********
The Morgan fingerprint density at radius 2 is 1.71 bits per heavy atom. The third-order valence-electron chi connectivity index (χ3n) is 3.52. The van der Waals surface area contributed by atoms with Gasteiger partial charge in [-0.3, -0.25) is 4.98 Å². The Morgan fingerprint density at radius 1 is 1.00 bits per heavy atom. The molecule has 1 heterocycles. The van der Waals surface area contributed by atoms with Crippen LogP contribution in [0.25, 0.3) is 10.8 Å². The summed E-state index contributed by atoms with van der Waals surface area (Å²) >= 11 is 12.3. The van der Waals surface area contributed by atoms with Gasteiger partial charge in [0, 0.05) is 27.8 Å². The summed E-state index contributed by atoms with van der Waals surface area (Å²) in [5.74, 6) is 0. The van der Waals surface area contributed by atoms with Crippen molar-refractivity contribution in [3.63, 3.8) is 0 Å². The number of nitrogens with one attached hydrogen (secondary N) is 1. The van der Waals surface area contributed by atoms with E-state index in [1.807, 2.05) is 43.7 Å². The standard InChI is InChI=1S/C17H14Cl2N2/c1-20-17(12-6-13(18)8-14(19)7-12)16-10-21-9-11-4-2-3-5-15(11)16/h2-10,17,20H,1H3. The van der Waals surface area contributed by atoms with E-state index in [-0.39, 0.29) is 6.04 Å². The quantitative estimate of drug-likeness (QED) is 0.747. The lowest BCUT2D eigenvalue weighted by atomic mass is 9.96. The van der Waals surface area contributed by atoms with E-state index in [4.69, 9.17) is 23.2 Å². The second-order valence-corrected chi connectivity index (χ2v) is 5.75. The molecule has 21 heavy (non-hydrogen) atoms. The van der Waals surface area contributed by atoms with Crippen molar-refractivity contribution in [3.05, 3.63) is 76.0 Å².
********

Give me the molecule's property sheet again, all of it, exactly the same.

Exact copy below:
The Morgan fingerprint density at radius 2 is 1.71 bits per heavy atom. The third-order valence-electron chi connectivity index (χ3n) is 3.52. The van der Waals surface area contributed by atoms with Gasteiger partial charge in [-0.3, -0.25) is 4.98 Å². The Morgan fingerprint density at radius 1 is 1.00 bits per heavy atom. The molecule has 1 heterocycles. The van der Waals surface area contributed by atoms with Crippen LogP contribution in [0.25, 0.3) is 10.8 Å². The summed E-state index contributed by atoms with van der Waals surface area (Å²) >= 11 is 12.3. The van der Waals surface area contributed by atoms with Gasteiger partial charge in [0, 0.05) is 27.8 Å². The summed E-state index contributed by atoms with van der Waals surface area (Å²) in [5.74, 6) is 0. The van der Waals surface area contributed by atoms with Crippen molar-refractivity contribution in [3.63, 3.8) is 0 Å². The number of nitrogens with one attached hydrogen (secondary N) is 1. The van der Waals surface area contributed by atoms with E-state index in [1.807, 2.05) is 43.7 Å². The standard InChI is InChI=1S/C17H14Cl2N2/c1-20-17(12-6-13(18)8-14(19)7-12)16-10-21-9-11-4-2-3-5-15(11)16/h2-10,17,20H,1H3. The van der Waals surface area contributed by atoms with E-state index in [-0.39, 0.29) is 6.04 Å². The quantitative estimate of drug-likeness (QED) is 0.747. The lowest BCUT2D eigenvalue weighted by atomic mass is 9.96. The van der Waals surface area contributed by atoms with E-state index in [4.69, 9.17) is 23.2 Å². The second-order valence-corrected chi connectivity index (χ2v) is 5.75. The molecule has 21 heavy (non-hydrogen) atoms. The van der Waals surface area contributed by atoms with Crippen molar-refractivity contribution in [3.05, 3.63) is 76.0 Å².